CHICAGO – This isn't the first time Wild center Eric Staal has been beckoned to be a showpiece at the NHL's summit of stars, living up to the hype as one of the game's elite talents with each appearance.
But the invite he received Wednesday to participate in his fifth All-Star Game felt different.
Not only is he returning as a veteran enjoying a renaissance in his 30s, but he's also able to share the experience with his three sons.
"To be able to go through what I know it's about with my kids, with my boys, having them in the locker room, that part is what excites me a lot more," he said.
Staal was named the lone representative for the Wild on the Central Division roster, a fitting distinction since he's been the team's most consistent performer.
He entered Wednesday as the team's leader in goals (19) and points (37), and his five multi-goal games ranked tied for second in the NHL. Since Nov. 14, Staal is tied for the fourth-most goals in the league with 14. His 19 goals overall tied for 10th.
"A better guy couldn't get it," coach Bruce Boudreau said. "He's such a good person, and he works, never complains, just works hard. Very happy for him."
Each trip to the All-Star Game has been memorable for Staal; he's scored at least a goal in every event (2007, 2008, 2009 and 2011) and earned MVP honors in 2008 when he buried two goals and added an assist.
All those memories came as a member of the Hurricanes, the organization that drafted the 33-year-old in the first round (second overall) in 2003. His exit from Carolina in 2015-16 via trade came in the midst of a down season for the perennial scorer, who hoisted the Stanley Cup in 2006 and eclipsed 1,000 NHL games with the Hurricanes. Joining the Wild has coincided with a rejuvenation that has positioned Staal as an integral piece of the team's offense.
"You strive to be at your best and at the top of your game every year no matter what, and obviously for me I've been in that company before and experienced that for a number of years, and it's always a spot where you want to get back to," said Staal, who's in the second season of a three-year, $10.5 million contract. "Like I said a lot of times, it's a great situation and a great opportunity for me and I've been trying to do whatever I can to take full advantage and play at the highest level I can.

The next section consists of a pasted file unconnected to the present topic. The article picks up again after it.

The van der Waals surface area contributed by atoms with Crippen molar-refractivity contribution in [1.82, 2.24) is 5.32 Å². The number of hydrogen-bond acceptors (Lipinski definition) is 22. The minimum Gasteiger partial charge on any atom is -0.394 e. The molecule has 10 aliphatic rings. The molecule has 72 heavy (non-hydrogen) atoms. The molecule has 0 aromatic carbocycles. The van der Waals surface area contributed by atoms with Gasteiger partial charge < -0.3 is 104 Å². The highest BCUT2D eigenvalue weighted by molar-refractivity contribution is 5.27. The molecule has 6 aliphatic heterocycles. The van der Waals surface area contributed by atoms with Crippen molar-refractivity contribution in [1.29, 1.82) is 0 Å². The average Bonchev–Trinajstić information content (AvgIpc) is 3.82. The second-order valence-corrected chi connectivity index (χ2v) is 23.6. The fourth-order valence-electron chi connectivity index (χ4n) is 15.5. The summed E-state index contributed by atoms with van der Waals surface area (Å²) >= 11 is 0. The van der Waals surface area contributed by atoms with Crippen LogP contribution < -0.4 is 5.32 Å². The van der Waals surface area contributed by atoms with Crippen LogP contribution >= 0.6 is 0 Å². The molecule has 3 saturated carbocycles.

"It's a great group, great guys here, great players, and I'm just kind of fortunate to fit alongside and now to be recognized with this kind of honor, it's fun for me."
Staal has yet to star in the NHL's midseason showcase since it changed the format to a three-game tournament played three-on-three for a $1 million prize. The divisions will battle each other Jan. 28 in Tampa after a skills competition the day before, and Staal expects his sons — Parker, 8, Levi, 6, and Finley, 3 — will be eager to watch the Oilers' Connor McDavid and the Maple Leafs' Auston Matthews dazzle in person.
"They were excited," said Staal, who chatted with his family Wednesday about the news. "My middle guy had confidence, said he knew it. It was cool. They're excited. It's going to be a fun time."
Boudreau hopes Nino Nieder-reiter returns to the lineup after the Wild's upcoming bye week following the winger's latest injury setback.
The team announced Tuesday Niederreiter is expected to be out a week because of a lower-body injury. Boudreau didn't specify if this is the same left ankle injury Niederreiter suffered Dec. 22 that cost him five games. It's an issue that Niederreiter still seemed to be coping with even after he resumed playing Jan. 4, when he was moving gingerly off the ice.
After a back-to-back at home Saturday and Sunday against the Jets and Canucks, respectively, the Wild will be idle until it hosts the Lightning on Jan. 20.
"Whatever his injury is, hopefully he's not missing too many more games," Boudreau said.